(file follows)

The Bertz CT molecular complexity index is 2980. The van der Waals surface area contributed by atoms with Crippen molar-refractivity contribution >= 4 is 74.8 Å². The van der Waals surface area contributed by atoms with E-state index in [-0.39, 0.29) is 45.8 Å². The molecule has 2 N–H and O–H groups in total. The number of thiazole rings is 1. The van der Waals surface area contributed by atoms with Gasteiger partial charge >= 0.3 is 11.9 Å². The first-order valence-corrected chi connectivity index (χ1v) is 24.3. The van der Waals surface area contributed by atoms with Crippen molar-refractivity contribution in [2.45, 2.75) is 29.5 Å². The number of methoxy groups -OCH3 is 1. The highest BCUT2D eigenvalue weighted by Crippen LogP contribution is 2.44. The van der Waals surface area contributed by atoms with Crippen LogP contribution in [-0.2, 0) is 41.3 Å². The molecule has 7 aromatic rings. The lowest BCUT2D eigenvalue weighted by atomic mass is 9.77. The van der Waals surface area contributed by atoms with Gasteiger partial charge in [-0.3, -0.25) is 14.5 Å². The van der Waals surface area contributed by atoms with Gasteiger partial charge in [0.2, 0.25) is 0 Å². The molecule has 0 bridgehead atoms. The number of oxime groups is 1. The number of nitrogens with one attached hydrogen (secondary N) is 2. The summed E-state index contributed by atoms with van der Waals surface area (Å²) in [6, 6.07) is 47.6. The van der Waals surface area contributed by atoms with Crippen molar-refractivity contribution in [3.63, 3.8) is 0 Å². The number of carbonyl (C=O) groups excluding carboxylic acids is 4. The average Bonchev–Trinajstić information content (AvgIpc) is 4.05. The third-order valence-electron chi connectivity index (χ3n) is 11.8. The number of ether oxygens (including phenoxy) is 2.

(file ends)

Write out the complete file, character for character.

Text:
The Bertz CT molecular complexity index is 2980. The van der Waals surface area contributed by atoms with Crippen molar-refractivity contribution >= 4 is 74.8 Å². The van der Waals surface area contributed by atoms with E-state index in [-0.39, 0.29) is 45.8 Å². The molecule has 2 N–H and O–H groups in total. The number of thiazole rings is 1. The van der Waals surface area contributed by atoms with Gasteiger partial charge >= 0.3 is 11.9 Å². The first-order valence-corrected chi connectivity index (χ1v) is 24.3. The van der Waals surface area contributed by atoms with Crippen molar-refractivity contribution in [2.45, 2.75) is 29.5 Å². The number of methoxy groups -OCH3 is 1. The highest BCUT2D eigenvalue weighted by Crippen LogP contribution is 2.44. The van der Waals surface area contributed by atoms with Crippen LogP contribution in [-0.2, 0) is 41.3 Å². The molecule has 7 aromatic rings. The lowest BCUT2D eigenvalue weighted by atomic mass is 9.77. The van der Waals surface area contributed by atoms with Gasteiger partial charge in [-0.3, -0.25) is 14.5 Å². The van der Waals surface area contributed by atoms with Gasteiger partial charge in [0.2, 0.25) is 0 Å². The molecule has 0 bridgehead atoms. The number of oxime groups is 1. The number of nitrogens with one attached hydrogen (secondary N) is 2. The summed E-state index contributed by atoms with van der Waals surface area (Å²) in [6, 6.07) is 47.6. The van der Waals surface area contributed by atoms with Crippen molar-refractivity contribution in [3.63, 3.8) is 0 Å². The number of carbonyl (C=O) groups excluding carboxylic acids is 4. The average Bonchev–Trinajstić information content (AvgIpc) is 4.05. The third-order valence-electron chi connectivity index (χ3n) is 11.8. The number of ether oxygens (including phenoxy) is 2.